Objective—To evaluate equine IgG as a treatment for
kittens with failure of passive transfer of immunity
Animals—13 specific pathogen-free queens and their
Procedure—Kittens were randomized at birth into 9
treatment groups. One group contained colostrumfed
(nursing) kittens; the other groups contained
colostrum-deprived kittens that were administered
supplemental feline or equine IgG PO or SC during
the first 12 hours after birth. Blood samples were collected
at serial time points from birth to 56 days of
age for determination of serum IgG concentrations.
The capacity of equine IgG to opsonize bacteria for
phagocytosis by feline neutrophils was determined
via flow cytometry.
Results—Kittens that received feline or equine IgG
SC had significantly higher serum IgG concentrations
than those of kittens that received the supplements
PO. In kittens that were administered supplemental
IgG SC, serum IgG concentrations were considered
adequate for protection against infection. The half-life
of IgG in kittens treated with equine IgG was shorter
than that in kittens treated with feline IgG. Feline IgG
significantly enhanced the phagocytosis of bacteria
by feline neutrophils, but equine IgG did not.
Conclusions and Clinical Relevance—Serum concentrations
of equine IgG that are considered protective
against infection are easily attained in kittens, but
the failure of these antibodies to promote bacterial
phagocytosis in vitro suggests that equine IgG may
be an inappropriate treatment for FPT in kittens.
(Am J Vet Res 2003;64:969–975)
Objective—To investigate effects of IV administration of dextrose on coagulation in healthy dogs.
Procedures—Thromboelastography and coagulation panel analysis were used to assess coagulation. Samples (S1 through S9) were collected during the study phases: phase 0 (S1 [baseline]); phase 1 (S2 and S3), infusion of crystalloid fluid without dextrose; phase 2 (S4 and S5), high-rate dextrose infusion; phase 3 (S6, S7, and S8), moderate-rate dextrose infusion; and phase 4 (S9), discontinuation of fluids for 24 hours. In phase 3, dogs were allocated to 2 groups; 1 was administered dextrose at a rate comparable to total parental nutrition (40% of resting energy requirement; group A), and 1 was administered dextrose at rates equaling 70% to 90% of resting energy requirement (group B). Blood glucose concentration was measured every 2 hours.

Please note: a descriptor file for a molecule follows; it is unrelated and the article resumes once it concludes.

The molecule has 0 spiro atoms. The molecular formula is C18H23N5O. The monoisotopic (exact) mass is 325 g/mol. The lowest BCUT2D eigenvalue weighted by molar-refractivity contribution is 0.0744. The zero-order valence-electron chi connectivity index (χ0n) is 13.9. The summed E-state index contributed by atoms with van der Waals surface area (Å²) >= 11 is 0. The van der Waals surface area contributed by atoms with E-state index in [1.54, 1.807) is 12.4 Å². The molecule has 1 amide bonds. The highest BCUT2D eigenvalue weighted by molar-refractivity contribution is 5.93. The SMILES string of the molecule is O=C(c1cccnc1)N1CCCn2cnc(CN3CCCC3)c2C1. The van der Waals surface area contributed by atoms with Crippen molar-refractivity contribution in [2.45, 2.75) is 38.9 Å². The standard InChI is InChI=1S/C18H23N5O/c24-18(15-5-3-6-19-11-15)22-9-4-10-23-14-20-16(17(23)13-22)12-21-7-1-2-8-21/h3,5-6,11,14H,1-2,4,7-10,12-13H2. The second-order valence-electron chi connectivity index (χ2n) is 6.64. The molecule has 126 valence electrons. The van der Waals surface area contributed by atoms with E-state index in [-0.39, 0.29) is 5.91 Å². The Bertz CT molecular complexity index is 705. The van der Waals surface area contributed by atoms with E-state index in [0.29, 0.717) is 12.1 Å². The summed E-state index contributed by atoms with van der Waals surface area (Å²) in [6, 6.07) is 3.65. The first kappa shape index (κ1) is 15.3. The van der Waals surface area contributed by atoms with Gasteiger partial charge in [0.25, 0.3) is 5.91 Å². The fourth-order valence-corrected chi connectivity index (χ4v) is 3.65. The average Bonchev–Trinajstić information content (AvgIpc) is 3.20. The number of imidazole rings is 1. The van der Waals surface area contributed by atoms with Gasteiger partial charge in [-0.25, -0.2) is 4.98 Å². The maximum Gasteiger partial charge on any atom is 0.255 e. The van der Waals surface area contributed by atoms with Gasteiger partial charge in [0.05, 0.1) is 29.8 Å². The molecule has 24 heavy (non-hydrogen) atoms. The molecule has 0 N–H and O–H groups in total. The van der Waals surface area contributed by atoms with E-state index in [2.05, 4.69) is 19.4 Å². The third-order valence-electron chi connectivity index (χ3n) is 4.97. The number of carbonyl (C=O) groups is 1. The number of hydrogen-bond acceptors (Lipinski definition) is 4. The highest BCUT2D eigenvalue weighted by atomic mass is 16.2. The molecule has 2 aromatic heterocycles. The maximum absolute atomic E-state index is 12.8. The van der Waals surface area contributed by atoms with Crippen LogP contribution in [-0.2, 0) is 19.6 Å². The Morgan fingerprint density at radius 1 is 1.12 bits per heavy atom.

Results—No dogs had clinically relevant sustained hyperglycemia. Maximum amplitude and elastic shear modulus were significantly lower at S6 than at S1 through S4. Concentration of D-dimer was significantly higher at S6 than at S1, S3, and S4 and significantly higher at S5 than at S3. Prothrombin time was significantly prolonged at S3, S5, S7, S8, and S9, compared with the value at S1. Activated partial thromboplastin time was significantly prolonged at S5 and S6, compared with values at S1, S2, S3, S4, and S9.
Conclusions and Clinical Relevance—IV administration of dextrose to healthy dogs at rates comparable to or higher than those for conventional parenteral nutrition resulted in mild but clinically unimportant interference with coagulation.